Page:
It's Pretty OK
Solving the paradoxes of our time since 2016

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A Pretty OK Song: "Get Some (feat. Kamille)" - Ghosted

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Now that I've settled into my "new" (aka old) routine back home, I've started to pick up old habits again. It's even extended to music—as I mentioned in my last post, I had to force myself to catch up on the latest "new" releases by artists like Lorde and Frank Ocean, but I think I've turned a bit of a corner with this week's track.

My girlfriend couldn't get the beat to Ghosted's "Get Some" out of her head, which naturally meant that I was listening to it all the time too, so now I'm here to tell you about it.

As with most of the early editions of this column, I was struggling to find any real information about Ghosted (or the featured artist, Kamille) online besides that they are based in the UK. But when Kelsey first showed me the song, I was kind of taken aback. Had she even listened to the lyrics?, I thought. They're so crude! "Get Some" is not exactly a song that beats around the bush or obscures its subject matter; it's about exactly what you think it's about. I would also highly recommend the music video, which is wildly entertaining. At the center of the song is a dejected person looking for love. Well, maybe "love" is a better way to put it—this person is definitely not looking for romance.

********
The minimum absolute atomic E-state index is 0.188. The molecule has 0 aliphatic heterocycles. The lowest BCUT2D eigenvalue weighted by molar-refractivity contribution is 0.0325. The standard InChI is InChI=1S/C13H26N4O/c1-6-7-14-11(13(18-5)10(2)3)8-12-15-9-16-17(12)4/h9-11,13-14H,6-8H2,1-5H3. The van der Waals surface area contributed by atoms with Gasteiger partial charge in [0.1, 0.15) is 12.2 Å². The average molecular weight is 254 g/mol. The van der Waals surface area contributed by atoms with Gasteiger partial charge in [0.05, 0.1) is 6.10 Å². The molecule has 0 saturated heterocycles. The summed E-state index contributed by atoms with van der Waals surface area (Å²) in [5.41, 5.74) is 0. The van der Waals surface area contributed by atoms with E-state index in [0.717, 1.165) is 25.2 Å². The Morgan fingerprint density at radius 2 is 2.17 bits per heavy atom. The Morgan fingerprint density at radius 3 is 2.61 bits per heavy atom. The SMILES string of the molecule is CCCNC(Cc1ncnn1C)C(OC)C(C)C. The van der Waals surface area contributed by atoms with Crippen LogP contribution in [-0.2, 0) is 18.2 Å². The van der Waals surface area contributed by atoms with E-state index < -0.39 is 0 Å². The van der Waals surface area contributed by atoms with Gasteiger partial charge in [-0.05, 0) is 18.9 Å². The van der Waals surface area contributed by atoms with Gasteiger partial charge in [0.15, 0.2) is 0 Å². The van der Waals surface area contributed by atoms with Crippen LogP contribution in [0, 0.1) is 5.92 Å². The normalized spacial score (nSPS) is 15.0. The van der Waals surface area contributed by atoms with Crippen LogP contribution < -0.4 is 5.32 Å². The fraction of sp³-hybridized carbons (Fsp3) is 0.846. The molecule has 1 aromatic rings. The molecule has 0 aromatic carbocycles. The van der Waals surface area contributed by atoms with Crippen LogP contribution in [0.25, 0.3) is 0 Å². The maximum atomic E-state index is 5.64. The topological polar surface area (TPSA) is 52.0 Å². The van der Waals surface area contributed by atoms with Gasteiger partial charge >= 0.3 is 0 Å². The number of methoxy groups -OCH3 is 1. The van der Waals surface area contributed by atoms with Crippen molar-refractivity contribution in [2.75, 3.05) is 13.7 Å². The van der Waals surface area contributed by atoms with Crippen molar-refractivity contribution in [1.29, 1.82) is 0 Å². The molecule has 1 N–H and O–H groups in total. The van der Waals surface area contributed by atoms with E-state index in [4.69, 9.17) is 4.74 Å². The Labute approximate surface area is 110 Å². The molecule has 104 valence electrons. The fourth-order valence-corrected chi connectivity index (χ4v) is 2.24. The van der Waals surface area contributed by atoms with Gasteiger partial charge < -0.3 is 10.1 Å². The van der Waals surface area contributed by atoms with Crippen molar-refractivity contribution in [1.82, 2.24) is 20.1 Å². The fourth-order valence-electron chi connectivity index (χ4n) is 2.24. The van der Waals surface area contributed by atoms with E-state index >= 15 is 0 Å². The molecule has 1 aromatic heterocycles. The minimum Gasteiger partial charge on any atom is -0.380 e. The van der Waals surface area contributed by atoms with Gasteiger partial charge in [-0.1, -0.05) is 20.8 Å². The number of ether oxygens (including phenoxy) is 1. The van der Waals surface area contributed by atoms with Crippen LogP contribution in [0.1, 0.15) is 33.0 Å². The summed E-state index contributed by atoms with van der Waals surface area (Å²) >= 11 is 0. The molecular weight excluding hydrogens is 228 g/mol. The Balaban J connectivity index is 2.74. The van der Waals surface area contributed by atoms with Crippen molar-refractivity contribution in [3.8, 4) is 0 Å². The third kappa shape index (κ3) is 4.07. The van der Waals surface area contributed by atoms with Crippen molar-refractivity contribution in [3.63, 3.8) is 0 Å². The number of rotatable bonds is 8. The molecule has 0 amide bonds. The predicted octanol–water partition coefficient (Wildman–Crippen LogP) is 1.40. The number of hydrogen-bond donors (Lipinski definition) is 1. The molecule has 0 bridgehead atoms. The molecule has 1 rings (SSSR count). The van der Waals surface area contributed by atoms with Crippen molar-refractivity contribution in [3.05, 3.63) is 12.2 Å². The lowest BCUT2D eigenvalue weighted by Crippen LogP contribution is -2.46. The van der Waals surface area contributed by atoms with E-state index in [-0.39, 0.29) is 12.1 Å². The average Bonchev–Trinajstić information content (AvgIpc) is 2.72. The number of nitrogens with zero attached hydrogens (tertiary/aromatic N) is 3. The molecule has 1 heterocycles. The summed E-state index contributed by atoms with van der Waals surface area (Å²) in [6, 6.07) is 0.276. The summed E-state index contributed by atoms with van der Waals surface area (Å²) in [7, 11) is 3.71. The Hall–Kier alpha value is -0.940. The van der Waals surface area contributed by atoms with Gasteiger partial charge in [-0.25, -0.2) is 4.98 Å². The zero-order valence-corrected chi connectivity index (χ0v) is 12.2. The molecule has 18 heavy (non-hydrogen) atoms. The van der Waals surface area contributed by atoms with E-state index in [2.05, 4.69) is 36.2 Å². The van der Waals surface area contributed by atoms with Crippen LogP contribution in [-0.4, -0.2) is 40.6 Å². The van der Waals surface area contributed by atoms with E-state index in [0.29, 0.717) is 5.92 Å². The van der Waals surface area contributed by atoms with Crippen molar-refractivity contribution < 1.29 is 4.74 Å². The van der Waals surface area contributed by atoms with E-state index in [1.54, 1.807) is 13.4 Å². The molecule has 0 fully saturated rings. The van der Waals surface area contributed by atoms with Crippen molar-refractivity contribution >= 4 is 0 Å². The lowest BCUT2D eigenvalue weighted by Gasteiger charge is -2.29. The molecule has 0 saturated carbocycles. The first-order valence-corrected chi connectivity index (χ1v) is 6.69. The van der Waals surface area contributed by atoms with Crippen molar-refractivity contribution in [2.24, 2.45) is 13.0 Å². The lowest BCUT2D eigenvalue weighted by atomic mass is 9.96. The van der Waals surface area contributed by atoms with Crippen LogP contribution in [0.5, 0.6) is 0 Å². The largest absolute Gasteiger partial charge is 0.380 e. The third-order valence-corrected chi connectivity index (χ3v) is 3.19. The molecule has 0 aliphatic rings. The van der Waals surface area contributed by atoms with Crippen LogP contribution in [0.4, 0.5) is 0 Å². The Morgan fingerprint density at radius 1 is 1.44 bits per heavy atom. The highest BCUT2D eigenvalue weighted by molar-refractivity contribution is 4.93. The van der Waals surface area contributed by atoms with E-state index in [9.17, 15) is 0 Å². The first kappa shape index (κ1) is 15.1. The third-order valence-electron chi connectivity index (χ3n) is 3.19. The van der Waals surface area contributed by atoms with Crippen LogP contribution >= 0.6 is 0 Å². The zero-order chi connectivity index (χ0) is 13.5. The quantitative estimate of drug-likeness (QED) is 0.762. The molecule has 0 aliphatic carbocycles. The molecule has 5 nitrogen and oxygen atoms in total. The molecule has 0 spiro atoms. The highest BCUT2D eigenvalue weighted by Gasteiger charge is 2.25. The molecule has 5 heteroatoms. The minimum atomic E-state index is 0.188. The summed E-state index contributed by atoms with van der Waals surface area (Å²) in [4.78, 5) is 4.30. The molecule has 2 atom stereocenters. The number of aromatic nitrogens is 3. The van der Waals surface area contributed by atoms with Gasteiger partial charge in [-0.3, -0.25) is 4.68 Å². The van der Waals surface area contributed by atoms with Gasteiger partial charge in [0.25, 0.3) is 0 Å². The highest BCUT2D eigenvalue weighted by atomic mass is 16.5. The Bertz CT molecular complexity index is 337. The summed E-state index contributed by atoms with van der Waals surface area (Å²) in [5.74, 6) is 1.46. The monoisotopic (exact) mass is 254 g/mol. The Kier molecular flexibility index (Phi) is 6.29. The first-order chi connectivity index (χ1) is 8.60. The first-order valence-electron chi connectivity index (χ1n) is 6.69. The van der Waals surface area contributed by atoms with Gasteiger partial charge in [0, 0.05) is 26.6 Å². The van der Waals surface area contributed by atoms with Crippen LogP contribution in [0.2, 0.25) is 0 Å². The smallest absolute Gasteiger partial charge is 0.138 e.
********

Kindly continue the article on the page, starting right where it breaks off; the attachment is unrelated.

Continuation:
The lyrics are kind of just so-so (seriously, watch the video, it gives the song a plot full of mystery and intrigue), and could ultimately be about anything, but I love the sound. The rhythm and arrangement make up for the lyrical shortcomings.

From the get-go, the rhythm works its magic on the listener. It starts simple, with nothing but finger snaps underneath a layered vocal track for about 30 seconds. Then a synth line starts to enter the mix, building up as the song swells until the drop, about a minute in. All the instrumentation drops out for a second, and a short effected vocal line alerts you that a musical explosion is coming. After that, the structure repeats itself three more times, and then the song ends.

The sound and feel of the drop remind me of Louis the Child in a way that's really satisfying. If you can work past the lyrics, there's a really infectious track underneath. If you want another song like that, then "Sexual" by NEIKED is a good choice. The lyrics are definitely crude and in your fact, but there's a really catchy tune hiding right behind them.

Until next week.

-Ian Wood